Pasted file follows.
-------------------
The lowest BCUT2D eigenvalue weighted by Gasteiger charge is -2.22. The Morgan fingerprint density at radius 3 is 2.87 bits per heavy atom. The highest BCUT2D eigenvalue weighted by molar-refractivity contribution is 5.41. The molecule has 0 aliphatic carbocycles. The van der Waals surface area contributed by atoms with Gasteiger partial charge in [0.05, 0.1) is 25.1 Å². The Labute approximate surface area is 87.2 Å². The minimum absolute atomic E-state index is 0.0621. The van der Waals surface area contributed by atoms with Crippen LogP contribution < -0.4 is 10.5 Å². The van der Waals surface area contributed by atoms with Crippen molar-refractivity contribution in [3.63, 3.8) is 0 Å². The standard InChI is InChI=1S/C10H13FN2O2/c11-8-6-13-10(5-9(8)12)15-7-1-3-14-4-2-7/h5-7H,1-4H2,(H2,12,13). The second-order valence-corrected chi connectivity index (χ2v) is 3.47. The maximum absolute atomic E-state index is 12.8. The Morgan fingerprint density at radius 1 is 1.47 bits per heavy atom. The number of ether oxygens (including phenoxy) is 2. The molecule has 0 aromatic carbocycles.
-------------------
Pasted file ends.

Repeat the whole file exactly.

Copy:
The lowest BCUT2D eigenvalue weighted by Gasteiger charge is -2.22. The Morgan fingerprint density at radius 3 is 2.87 bits per heavy atom. The highest BCUT2D eigenvalue weighted by molar-refractivity contribution is 5.41. The molecule has 0 aliphatic carbocycles. The van der Waals surface area contributed by atoms with Gasteiger partial charge in [0.05, 0.1) is 25.1 Å². The Labute approximate surface area is 87.2 Å². The minimum absolute atomic E-state index is 0.0621. The van der Waals surface area contributed by atoms with Crippen LogP contribution < -0.4 is 10.5 Å². The van der Waals surface area contributed by atoms with Crippen molar-refractivity contribution in [3.63, 3.8) is 0 Å². The standard InChI is InChI=1S/C10H13FN2O2/c11-8-6-13-10(5-9(8)12)15-7-1-3-14-4-2-7/h5-7H,1-4H2,(H2,12,13). The second-order valence-corrected chi connectivity index (χ2v) is 3.47. The maximum absolute atomic E-state index is 12.8. The Morgan fingerprint density at radius 1 is 1.47 bits per heavy atom. The number of ether oxygens (including phenoxy) is 2. The molecule has 0 aromatic carbocycles.